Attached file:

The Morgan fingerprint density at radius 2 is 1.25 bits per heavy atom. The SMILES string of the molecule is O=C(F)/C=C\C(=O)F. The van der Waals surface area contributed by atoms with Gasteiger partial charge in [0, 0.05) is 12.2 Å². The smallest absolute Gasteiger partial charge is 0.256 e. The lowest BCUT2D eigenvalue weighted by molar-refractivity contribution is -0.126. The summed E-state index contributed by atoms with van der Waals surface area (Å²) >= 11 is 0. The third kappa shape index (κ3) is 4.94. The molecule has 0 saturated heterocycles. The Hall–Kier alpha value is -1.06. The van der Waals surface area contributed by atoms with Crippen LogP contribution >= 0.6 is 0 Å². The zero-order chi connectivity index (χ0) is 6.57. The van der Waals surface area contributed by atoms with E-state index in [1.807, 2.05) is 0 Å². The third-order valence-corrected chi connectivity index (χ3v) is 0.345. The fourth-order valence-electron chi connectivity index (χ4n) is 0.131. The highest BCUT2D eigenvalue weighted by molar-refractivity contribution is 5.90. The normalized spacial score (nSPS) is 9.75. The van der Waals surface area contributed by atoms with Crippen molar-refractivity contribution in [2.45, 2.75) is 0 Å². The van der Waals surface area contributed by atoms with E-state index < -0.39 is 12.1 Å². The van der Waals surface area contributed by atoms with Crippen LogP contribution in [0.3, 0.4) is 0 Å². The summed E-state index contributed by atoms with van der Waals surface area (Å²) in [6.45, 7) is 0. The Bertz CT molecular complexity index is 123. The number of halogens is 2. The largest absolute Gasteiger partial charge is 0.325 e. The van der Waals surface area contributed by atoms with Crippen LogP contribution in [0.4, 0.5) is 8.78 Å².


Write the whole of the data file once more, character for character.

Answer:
The Morgan fingerprint density at radius 2 is 1.25 bits per heavy atom. The SMILES string of the molecule is O=C(F)/C=C\C(=O)F. The van der Waals surface area contributed by atoms with Gasteiger partial charge in [0, 0.05) is 12.2 Å². The smallest absolute Gasteiger partial charge is 0.256 e. The lowest BCUT2D eigenvalue weighted by molar-refractivity contribution is -0.126. The summed E-state index contributed by atoms with van der Waals surface area (Å²) >= 11 is 0. The third kappa shape index (κ3) is 4.94. The molecule has 0 saturated heterocycles. The Hall–Kier alpha value is -1.06. The van der Waals surface area contributed by atoms with Crippen LogP contribution >= 0.6 is 0 Å². The zero-order chi connectivity index (χ0) is 6.57. The van der Waals surface area contributed by atoms with E-state index in [1.807, 2.05) is 0 Å². The third-order valence-corrected chi connectivity index (χ3v) is 0.345. The fourth-order valence-electron chi connectivity index (χ4n) is 0.131. The highest BCUT2D eigenvalue weighted by molar-refractivity contribution is 5.90. The normalized spacial score (nSPS) is 9.75. The van der Waals surface area contributed by atoms with Crippen molar-refractivity contribution in [2.45, 2.75) is 0 Å². The van der Waals surface area contributed by atoms with E-state index < -0.39 is 12.1 Å². The van der Waals surface area contributed by atoms with Crippen LogP contribution in [0.3, 0.4) is 0 Å². The summed E-state index contributed by atoms with van der Waals surface area (Å²) in [6.45, 7) is 0. The Bertz CT molecular complexity index is 123. The number of halogens is 2. The largest absolute Gasteiger partial charge is 0.325 e. The van der Waals surface area contributed by atoms with Crippen LogP contribution in [0.4, 0.5) is 8.78 Å².